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H1N1 Vaccine Banner

This Web page is no longer being maintained or updated; it is provided for historical purposes only. For current information on seasonal influenza (flu), see the California Department of Public Health Influenza Web page.

 H1N1 Flu Information

General Information

H1N1 Flu Vaccine Supply - Questions and Answers

  • 01 - What is the California Department of Public Health's role in producing and distributing the H1N1 vaccine?
  • 02 - Why hasn’t CDPH ordered the full amount of doses allocated by CDC for the state?
  • 03 - Why hasn’t the vaccine been allocated proportionally by county population?
  • 04 - If the goal is to equalize the distribution going forward, how will that be achieved?   How long will it take?
  • 05 - In each county, some vaccinators are receiving the vaccine and some are not.  Is CDPH sending vaccine to the local health departments and they, in turn, distribute it within the community or is CDPH sending vaccine directly to private providers, school districts and others?
  • 06 - If CDPH is sending directly to private providers how do you determine which ones receive the vaccine first?
  • 07 - From whom do you order it?
  • 08 - Can you order more than has been allocated by the CDC?
  • 09 - When does CDPH estimate that there will be enough vaccine to meet demand?
  • 01 - What is the California Department of Public Health's role in producing and distributing the H1N1 vaccine?

    The California Department of Public Health (CDPH) is a kind of clearinghouse for vaccinators in California. Vaccinators register and place orders with the state. Once vaccine has been released for use in California, CDPH places orders, that have been reviewed by local health jurisdictions, with the Centers for Disease Control and Prevention (CDC).

    02 - Why hasn’t CDPH ordered the full amount of doses allocated by CDC for the state? 

    It takes 24-48 hours to process orders before they can be submitted into CDC’s system which will always cause a difference between the number of doses allocated and the number of doses ordered. 

    03 - Why hasn’t the vaccine been allocated proportionally by county population? 

    Allocations are population based. Distribution problems, however, have caused temporary imbalances that will be resolved as more vaccine becomes available.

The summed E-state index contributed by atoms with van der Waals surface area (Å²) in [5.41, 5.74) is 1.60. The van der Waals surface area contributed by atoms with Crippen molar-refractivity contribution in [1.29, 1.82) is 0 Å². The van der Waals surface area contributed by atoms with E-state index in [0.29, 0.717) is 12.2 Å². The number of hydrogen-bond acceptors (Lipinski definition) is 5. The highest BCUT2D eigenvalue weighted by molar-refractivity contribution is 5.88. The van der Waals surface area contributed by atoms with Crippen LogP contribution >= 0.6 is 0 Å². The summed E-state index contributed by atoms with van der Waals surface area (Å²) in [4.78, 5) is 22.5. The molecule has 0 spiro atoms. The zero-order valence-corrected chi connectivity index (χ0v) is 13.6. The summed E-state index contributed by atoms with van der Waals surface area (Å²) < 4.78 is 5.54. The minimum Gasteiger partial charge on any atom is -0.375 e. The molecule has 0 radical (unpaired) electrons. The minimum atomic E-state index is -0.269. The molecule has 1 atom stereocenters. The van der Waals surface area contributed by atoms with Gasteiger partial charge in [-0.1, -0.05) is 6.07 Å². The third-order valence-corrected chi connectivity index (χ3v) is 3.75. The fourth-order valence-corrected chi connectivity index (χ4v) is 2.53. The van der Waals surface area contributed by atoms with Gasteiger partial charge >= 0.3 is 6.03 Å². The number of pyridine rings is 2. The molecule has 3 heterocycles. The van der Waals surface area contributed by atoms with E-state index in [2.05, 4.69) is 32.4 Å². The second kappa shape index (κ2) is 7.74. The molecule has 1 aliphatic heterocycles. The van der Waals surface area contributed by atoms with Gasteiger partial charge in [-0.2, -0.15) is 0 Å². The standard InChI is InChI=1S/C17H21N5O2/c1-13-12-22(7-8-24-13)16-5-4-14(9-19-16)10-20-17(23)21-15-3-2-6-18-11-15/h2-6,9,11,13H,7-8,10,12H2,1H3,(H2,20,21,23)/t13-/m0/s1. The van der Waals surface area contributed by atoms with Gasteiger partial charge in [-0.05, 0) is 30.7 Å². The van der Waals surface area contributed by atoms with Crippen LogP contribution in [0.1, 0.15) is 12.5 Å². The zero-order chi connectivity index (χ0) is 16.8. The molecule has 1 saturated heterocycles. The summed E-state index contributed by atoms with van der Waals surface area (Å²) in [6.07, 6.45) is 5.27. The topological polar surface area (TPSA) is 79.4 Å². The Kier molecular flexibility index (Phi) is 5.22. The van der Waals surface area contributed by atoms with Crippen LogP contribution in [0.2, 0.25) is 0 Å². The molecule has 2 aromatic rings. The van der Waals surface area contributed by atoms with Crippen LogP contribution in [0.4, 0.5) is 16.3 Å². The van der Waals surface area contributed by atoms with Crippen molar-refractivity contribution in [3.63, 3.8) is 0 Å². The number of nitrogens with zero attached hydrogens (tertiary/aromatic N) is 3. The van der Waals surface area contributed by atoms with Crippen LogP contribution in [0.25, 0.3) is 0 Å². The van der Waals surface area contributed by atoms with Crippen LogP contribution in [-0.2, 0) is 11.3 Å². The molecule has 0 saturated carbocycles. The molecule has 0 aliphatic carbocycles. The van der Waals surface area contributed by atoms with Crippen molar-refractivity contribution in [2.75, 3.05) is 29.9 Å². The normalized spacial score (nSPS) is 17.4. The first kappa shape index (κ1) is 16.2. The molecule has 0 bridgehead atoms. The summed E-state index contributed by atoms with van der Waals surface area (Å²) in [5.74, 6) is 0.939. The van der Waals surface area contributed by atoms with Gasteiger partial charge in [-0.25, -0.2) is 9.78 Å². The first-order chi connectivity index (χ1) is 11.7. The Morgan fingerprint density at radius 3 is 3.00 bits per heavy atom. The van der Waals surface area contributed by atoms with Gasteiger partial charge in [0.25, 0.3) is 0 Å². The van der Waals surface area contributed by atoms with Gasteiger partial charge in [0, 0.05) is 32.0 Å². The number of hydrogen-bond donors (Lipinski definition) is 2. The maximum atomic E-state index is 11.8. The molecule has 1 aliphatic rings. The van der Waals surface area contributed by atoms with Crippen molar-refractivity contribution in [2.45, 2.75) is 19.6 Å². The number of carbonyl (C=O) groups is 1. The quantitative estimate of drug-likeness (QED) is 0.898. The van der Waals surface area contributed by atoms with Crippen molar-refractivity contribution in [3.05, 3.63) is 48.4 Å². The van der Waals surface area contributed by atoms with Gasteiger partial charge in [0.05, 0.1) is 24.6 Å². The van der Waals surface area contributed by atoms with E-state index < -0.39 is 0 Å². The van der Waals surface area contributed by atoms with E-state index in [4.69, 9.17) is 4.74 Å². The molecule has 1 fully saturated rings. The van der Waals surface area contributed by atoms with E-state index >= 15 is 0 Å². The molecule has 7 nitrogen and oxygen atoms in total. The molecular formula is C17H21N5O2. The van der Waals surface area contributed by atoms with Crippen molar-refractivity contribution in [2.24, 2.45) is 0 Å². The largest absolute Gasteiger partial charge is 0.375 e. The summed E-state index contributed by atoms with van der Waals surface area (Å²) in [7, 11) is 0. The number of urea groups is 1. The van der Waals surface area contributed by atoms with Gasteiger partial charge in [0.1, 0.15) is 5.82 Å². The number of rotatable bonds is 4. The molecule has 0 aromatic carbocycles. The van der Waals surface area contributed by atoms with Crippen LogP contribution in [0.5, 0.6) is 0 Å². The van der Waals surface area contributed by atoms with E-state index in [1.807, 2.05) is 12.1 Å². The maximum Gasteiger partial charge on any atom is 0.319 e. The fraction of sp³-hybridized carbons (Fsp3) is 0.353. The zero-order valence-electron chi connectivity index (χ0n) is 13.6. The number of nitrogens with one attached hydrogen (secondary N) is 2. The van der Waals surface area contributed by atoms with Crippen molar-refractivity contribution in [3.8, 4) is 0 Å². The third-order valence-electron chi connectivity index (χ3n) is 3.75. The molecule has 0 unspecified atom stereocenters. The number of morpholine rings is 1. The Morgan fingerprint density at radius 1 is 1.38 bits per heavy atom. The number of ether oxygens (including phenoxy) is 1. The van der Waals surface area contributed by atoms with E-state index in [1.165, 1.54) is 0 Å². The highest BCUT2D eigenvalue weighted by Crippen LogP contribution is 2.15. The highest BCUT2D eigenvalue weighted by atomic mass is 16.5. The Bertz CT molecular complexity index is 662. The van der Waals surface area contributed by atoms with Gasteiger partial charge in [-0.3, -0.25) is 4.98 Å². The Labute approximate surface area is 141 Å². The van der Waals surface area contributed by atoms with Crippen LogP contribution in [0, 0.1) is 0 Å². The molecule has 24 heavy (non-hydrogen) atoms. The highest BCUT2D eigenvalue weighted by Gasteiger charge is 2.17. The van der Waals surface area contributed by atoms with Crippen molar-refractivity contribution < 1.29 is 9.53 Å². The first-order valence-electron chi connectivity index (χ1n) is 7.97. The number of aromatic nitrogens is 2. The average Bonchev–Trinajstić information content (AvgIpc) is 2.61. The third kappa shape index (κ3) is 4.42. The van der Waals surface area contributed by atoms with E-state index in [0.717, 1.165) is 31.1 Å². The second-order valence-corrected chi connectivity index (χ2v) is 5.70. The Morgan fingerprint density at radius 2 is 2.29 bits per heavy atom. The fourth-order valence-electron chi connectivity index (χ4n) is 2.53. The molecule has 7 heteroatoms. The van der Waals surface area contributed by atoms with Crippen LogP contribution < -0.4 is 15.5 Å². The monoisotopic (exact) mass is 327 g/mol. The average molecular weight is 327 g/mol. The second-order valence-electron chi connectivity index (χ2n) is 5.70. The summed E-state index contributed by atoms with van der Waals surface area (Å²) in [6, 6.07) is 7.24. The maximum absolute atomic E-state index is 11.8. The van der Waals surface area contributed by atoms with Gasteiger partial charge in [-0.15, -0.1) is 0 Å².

04 - If the goal is to equalize the distribution going forward, how will that be achieved?   How long will it take? 

    Jurisdictions with lower percentages are placed higher in the queue for available vaccine and then the percentages are reassessed on a weekly basis. When equalization will occur is dependent upon the vaccine supply. 

    05 - In each county, some vaccinators are receiving the vaccine and some are not.  Is CDPH sending vaccine to the local health departments and they, in turn, distribute it within the community or is CDPH sending vaccine directly to private providers, school districts and others? 

    Both mechanisms have been made available to the counties and both mechanisms are happening at the counties discretion. 

    06 - If CDPH is sending directly to private providers how do you determine which ones receive the vaccine first? 

    Local health jurisdictions have prioritized a list of providers in their jurisdictions and reviewed and modified provider orders to accommodate their allocation of vaccine. 

    07 - From whom do you order it? 

    We place orders with the federal Centers for Disease Control and Prevention, which works with five manufacturers. 

    08 - Can you order more than has been allocated by the CDC? 

    No. 

    09 - When does CDPH estimate that there will be enough vaccine to meet demand? 

    We cannot estimate when sufficient supplies will arrive in California, but we are confident there will be enough eventually for everyone who wants a vaccination.


     
     
    Last modified on: 8/25/2011 12:51 PM